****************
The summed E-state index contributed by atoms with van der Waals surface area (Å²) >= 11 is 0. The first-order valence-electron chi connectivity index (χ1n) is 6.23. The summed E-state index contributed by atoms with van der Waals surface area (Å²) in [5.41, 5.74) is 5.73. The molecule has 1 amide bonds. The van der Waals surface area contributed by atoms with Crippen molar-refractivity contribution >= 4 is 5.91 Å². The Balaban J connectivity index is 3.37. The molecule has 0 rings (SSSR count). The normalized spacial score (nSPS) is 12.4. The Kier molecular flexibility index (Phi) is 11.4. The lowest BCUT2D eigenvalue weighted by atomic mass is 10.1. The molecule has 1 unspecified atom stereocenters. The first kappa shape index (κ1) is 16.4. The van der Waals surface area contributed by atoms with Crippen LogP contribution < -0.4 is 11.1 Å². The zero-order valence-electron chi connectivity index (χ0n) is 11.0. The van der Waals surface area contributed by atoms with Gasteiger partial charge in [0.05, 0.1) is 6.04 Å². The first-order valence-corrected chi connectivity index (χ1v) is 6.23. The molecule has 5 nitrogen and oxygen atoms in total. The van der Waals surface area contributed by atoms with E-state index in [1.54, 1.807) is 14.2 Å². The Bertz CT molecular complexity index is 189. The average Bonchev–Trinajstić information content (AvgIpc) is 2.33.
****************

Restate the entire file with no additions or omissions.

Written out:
The summed E-state index contributed by atoms with van der Waals surface area (Å²) >= 11 is 0. The first-order valence-electron chi connectivity index (χ1n) is 6.23. The summed E-state index contributed by atoms with van der Waals surface area (Å²) in [5.41, 5.74) is 5.73. The molecule has 1 amide bonds. The van der Waals surface area contributed by atoms with Crippen molar-refractivity contribution >= 4 is 5.91 Å². The Balaban J connectivity index is 3.37. The molecule has 0 rings (SSSR count). The normalized spacial score (nSPS) is 12.4. The Kier molecular flexibility index (Phi) is 11.4. The lowest BCUT2D eigenvalue weighted by atomic mass is 10.1. The molecule has 1 unspecified atom stereocenters. The first kappa shape index (κ1) is 16.4. The van der Waals surface area contributed by atoms with Crippen LogP contribution < -0.4 is 11.1 Å². The zero-order valence-electron chi connectivity index (χ0n) is 11.0. The van der Waals surface area contributed by atoms with Gasteiger partial charge in [0.05, 0.1) is 6.04 Å². The first-order valence-corrected chi connectivity index (χ1v) is 6.23. The molecule has 5 nitrogen and oxygen atoms in total. The van der Waals surface area contributed by atoms with E-state index in [1.54, 1.807) is 14.2 Å². The Bertz CT molecular complexity index is 189. The average Bonchev–Trinajstić information content (AvgIpc) is 2.33.